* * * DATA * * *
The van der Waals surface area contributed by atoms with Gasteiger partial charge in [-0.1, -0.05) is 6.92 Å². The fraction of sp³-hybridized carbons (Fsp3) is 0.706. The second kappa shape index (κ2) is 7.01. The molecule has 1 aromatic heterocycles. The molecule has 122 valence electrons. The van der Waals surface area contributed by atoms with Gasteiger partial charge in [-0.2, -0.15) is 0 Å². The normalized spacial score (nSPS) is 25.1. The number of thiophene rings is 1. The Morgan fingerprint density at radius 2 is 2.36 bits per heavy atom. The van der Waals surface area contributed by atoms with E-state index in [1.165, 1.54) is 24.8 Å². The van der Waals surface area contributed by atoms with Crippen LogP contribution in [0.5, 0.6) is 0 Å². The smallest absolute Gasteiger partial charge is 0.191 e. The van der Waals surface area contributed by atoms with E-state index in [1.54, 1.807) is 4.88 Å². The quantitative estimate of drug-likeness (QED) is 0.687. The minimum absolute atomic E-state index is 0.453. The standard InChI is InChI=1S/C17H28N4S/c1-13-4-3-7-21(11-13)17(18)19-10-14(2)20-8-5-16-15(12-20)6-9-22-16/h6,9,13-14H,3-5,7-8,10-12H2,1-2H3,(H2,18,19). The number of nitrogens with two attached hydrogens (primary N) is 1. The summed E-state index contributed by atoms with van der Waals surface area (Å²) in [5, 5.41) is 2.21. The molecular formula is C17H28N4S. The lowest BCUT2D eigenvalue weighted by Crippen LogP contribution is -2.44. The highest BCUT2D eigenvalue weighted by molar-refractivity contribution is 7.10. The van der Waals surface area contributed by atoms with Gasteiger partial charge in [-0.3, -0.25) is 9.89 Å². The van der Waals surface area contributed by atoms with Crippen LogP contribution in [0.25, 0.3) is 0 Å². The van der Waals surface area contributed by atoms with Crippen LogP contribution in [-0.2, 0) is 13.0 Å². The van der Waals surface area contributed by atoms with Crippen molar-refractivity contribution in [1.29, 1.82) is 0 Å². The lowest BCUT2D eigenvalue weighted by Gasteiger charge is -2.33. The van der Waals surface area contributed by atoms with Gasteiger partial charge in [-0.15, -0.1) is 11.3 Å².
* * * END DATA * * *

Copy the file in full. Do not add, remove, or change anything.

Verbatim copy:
The van der Waals surface area contributed by atoms with Gasteiger partial charge in [-0.1, -0.05) is 6.92 Å². The fraction of sp³-hybridized carbons (Fsp3) is 0.706. The second kappa shape index (κ2) is 7.01. The molecule has 1 aromatic heterocycles. The molecule has 122 valence electrons. The van der Waals surface area contributed by atoms with Gasteiger partial charge in [-0.2, -0.15) is 0 Å². The normalized spacial score (nSPS) is 25.1. The number of thiophene rings is 1. The Morgan fingerprint density at radius 2 is 2.36 bits per heavy atom. The van der Waals surface area contributed by atoms with E-state index in [1.165, 1.54) is 24.8 Å². The van der Waals surface area contributed by atoms with Crippen LogP contribution in [0.5, 0.6) is 0 Å². The smallest absolute Gasteiger partial charge is 0.191 e. The van der Waals surface area contributed by atoms with E-state index in [1.54, 1.807) is 4.88 Å². The quantitative estimate of drug-likeness (QED) is 0.687. The minimum absolute atomic E-state index is 0.453. The standard InChI is InChI=1S/C17H28N4S/c1-13-4-3-7-21(11-13)17(18)19-10-14(2)20-8-5-16-15(12-20)6-9-22-16/h6,9,13-14H,3-5,7-8,10-12H2,1-2H3,(H2,18,19). The number of nitrogens with two attached hydrogens (primary N) is 1. The summed E-state index contributed by atoms with van der Waals surface area (Å²) in [5, 5.41) is 2.21. The molecular formula is C17H28N4S. The lowest BCUT2D eigenvalue weighted by Crippen LogP contribution is -2.44. The highest BCUT2D eigenvalue weighted by molar-refractivity contribution is 7.10. The van der Waals surface area contributed by atoms with Gasteiger partial charge in [-0.3, -0.25) is 9.89 Å². The van der Waals surface area contributed by atoms with Crippen LogP contribution in [0.25, 0.3) is 0 Å². The van der Waals surface area contributed by atoms with Crippen LogP contribution in [-0.2, 0) is 13.0 Å². The van der Waals surface area contributed by atoms with Crippen molar-refractivity contribution in [1.29, 1.82) is 0 Å². The lowest BCUT2D eigenvalue weighted by Gasteiger charge is -2.33. The van der Waals surface area contributed by atoms with Gasteiger partial charge in [-0.15, -0.1) is 11.3 Å².